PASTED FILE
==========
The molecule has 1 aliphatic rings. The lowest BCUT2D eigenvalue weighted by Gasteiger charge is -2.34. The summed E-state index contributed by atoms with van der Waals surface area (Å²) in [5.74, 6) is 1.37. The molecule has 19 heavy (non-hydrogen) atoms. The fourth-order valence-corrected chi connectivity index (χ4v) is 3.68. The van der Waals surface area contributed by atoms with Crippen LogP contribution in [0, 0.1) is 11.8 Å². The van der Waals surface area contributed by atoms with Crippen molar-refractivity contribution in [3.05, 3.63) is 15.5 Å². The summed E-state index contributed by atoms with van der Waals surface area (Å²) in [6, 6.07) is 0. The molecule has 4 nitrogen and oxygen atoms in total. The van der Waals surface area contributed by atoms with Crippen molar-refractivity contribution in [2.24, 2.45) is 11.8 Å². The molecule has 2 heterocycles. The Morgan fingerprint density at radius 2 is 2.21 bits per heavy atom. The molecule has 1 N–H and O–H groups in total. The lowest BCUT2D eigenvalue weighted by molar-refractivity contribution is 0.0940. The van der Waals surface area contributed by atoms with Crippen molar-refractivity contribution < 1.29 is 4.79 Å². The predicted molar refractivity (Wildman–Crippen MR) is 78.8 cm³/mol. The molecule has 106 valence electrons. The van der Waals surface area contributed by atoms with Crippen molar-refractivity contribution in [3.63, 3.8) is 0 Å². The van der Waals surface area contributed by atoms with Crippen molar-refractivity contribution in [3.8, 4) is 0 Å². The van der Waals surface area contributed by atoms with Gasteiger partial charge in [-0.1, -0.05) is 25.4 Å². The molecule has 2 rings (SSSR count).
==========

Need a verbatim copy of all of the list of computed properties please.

The molecule has 1 aliphatic rings. The lowest BCUT2D eigenvalue weighted by Gasteiger charge is -2.34. The summed E-state index contributed by atoms with van der Waals surface area (Å²) in [5.74, 6) is 1.37. The molecule has 19 heavy (non-hydrogen) atoms. The fourth-order valence-corrected chi connectivity index (χ4v) is 3.68. The van der Waals surface area contributed by atoms with Crippen LogP contribution in [0, 0.1) is 11.8 Å². The van der Waals surface area contributed by atoms with Crippen molar-refractivity contribution in [3.05, 3.63) is 15.5 Å². The summed E-state index contributed by atoms with van der Waals surface area (Å²) in [6, 6.07) is 0. The molecule has 4 nitrogen and oxygen atoms in total. The van der Waals surface area contributed by atoms with Crippen molar-refractivity contribution in [2.24, 2.45) is 11.8 Å². The molecule has 2 heterocycles. The Morgan fingerprint density at radius 2 is 2.21 bits per heavy atom. The molecule has 1 N–H and O–H groups in total. The lowest BCUT2D eigenvalue weighted by molar-refractivity contribution is 0.0940. The van der Waals surface area contributed by atoms with Crippen molar-refractivity contribution < 1.29 is 4.79 Å². The predicted molar refractivity (Wildman–Crippen MR) is 78.8 cm³/mol. The molecule has 106 valence electrons. The van der Waals surface area contributed by atoms with Crippen molar-refractivity contribution in [3.63, 3.8) is 0 Å². The van der Waals surface area contributed by atoms with Crippen molar-refractivity contribution in [3.8, 4) is 0 Å². The van der Waals surface area contributed by atoms with Gasteiger partial charge in [-0.1, -0.05) is 25.4 Å². The molecule has 2 rings (SSSR count).